The developer marketed projects in Singapore’s suburbs this year, including Watertown in the northeast and Hillier in the northwest, which includes homes modeled after New York and London apartments over a mall with a Dean & Deluca store.
Far East will offer discounts of as much as 3 percent to mark the record sales, it said on its website. It declined further comment in an e-mailed statement in response to queries.
The company’s projects led the rebound in the country’s home sales this year. Watertown in the Punggol suburb accounted for more than half of the total 1,872 units sold in January, when the city’s residential transactions rebounded from a two- year low. April’s home sales climbed a three-year high of 2,487, boosted by developments including Far East’s Hillsta, according to government data.
Developers will continue to build in the city’s outskirts to cater to demand from locals, said Nicholas Mak, executive director at SLP International Property Consultants, a real estate consulting company.
“Due to their purchasing power, local residents will find suburban properties more affordable,” Mak said.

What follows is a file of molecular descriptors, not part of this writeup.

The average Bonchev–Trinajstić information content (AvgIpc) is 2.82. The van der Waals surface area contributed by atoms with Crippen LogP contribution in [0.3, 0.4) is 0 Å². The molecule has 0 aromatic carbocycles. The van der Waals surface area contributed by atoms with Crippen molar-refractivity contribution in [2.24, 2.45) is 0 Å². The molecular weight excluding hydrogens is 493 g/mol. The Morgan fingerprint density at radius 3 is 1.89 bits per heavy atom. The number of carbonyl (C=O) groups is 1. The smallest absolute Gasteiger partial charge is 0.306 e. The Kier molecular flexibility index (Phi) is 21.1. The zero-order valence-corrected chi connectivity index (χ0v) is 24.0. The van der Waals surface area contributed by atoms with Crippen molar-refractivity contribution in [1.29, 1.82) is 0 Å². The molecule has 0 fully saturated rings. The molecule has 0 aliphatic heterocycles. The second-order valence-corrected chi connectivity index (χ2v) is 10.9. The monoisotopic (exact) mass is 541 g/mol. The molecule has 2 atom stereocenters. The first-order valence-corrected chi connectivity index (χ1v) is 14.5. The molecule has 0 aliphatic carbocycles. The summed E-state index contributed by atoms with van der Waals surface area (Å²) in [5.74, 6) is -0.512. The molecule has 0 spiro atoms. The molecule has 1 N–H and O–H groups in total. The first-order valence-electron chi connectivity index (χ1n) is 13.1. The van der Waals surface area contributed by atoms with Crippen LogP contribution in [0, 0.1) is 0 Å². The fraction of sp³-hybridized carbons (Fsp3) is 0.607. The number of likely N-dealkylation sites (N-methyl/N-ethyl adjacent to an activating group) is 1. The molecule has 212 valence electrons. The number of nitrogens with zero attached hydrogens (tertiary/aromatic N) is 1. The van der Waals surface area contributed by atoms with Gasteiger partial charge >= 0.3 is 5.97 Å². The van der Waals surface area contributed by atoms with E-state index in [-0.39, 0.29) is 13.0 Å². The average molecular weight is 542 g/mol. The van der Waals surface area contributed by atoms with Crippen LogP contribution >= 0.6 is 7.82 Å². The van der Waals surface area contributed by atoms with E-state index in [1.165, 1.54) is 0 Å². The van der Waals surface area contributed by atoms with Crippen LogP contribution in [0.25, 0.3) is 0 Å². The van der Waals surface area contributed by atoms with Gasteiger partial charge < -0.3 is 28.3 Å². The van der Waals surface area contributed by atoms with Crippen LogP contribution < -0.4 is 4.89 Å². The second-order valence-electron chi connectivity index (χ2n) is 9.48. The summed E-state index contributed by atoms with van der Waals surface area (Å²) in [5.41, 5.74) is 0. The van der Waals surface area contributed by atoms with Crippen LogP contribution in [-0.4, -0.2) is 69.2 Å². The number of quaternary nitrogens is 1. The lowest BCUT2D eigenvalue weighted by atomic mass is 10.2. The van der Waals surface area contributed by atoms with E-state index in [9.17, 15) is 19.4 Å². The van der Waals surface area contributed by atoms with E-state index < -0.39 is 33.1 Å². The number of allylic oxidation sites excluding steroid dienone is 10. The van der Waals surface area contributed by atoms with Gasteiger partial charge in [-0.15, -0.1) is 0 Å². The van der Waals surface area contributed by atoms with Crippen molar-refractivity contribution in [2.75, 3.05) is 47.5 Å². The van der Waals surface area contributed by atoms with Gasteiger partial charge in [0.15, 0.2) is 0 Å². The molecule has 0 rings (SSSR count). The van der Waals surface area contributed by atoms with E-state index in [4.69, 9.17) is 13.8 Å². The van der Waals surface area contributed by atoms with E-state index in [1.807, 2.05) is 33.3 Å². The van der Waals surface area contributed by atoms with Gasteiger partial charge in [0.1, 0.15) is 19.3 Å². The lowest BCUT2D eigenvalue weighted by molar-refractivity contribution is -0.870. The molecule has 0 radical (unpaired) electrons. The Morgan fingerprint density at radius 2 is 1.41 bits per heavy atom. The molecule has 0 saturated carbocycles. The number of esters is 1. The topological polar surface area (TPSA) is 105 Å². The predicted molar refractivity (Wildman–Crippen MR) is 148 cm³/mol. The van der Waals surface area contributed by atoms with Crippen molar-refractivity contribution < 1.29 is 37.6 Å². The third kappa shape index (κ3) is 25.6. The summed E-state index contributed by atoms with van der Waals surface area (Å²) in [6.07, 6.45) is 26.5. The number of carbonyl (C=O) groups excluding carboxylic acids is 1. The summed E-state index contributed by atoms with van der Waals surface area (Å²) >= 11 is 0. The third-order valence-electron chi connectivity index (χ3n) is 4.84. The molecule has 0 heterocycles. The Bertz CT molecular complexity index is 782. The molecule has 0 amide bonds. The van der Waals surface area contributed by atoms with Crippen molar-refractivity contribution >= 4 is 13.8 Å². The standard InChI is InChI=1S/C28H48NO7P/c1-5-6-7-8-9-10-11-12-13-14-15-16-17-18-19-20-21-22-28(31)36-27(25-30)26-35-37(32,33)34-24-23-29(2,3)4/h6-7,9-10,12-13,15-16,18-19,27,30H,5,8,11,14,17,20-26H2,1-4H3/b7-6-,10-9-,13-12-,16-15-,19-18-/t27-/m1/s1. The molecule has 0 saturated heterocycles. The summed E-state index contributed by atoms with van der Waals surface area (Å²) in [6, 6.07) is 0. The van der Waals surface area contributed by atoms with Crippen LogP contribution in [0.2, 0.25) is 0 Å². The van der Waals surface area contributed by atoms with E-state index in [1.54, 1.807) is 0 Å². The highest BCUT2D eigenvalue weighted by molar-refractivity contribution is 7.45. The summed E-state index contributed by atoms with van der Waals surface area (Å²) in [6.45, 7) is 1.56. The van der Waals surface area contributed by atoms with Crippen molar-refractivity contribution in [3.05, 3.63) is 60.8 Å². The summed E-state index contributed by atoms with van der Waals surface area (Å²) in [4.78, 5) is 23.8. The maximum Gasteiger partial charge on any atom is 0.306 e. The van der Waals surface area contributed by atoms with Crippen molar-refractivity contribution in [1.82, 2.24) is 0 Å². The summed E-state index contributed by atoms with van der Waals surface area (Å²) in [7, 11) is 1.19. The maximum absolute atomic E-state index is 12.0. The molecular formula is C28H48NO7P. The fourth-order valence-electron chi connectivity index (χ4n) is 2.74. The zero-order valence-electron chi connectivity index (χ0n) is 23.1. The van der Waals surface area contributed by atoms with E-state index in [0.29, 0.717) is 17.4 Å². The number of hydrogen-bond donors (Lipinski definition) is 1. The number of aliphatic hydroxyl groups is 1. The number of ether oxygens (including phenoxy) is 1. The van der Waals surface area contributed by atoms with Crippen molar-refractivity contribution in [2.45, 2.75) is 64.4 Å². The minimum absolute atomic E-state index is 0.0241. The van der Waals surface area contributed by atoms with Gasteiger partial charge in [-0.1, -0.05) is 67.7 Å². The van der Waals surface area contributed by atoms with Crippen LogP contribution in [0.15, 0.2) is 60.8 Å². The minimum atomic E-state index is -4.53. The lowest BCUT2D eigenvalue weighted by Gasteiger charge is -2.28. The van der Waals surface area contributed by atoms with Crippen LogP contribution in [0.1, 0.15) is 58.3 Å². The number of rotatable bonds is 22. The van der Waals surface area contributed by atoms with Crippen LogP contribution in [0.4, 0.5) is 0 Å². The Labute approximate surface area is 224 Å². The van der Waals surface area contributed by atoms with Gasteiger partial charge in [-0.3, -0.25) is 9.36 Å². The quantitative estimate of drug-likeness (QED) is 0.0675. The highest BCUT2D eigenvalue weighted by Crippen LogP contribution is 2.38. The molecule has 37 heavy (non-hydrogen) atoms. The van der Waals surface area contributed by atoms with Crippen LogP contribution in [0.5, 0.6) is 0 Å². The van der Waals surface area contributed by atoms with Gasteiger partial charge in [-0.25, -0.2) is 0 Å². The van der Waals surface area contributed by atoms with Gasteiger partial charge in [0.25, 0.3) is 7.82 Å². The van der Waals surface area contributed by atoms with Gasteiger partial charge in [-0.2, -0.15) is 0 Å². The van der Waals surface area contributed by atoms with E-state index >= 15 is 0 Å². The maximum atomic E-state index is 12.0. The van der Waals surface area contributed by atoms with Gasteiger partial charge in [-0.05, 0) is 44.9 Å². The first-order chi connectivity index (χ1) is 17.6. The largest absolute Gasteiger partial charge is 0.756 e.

There’s a “possibility” the Singapore government may introduce additional measures to cool the housing market following the surge in home sales, Mak said, adding that it’s difficult to gauge what may trigger another round of curbs.
The government has been attempting to rein in prices since 2009, when it barred interest-only loans for some housing projects and stopped allowing developers to absorb interest payments for apartments still being built. Analysts at Jones Lang LaSalle Inc., CLSA Asia Pacific Markets, Nomura Holdings Inc. and Bank of America Corp.’s Merrill Lynch unit said in April they all expect the government to introduce further measures to curb price increases.
The Straits Times reported today that May home sales are probably “significantly down” from April, citing property consultants and agents.
“It is the darkening economic climate that’s affecting buying sentiment,” Mak said. “We don’t know how bad the fallout from the Euro zone financial crisis is. Because credit is the lifeblood of the real estate market, if there is a credit crunch, it will affect the property market.”
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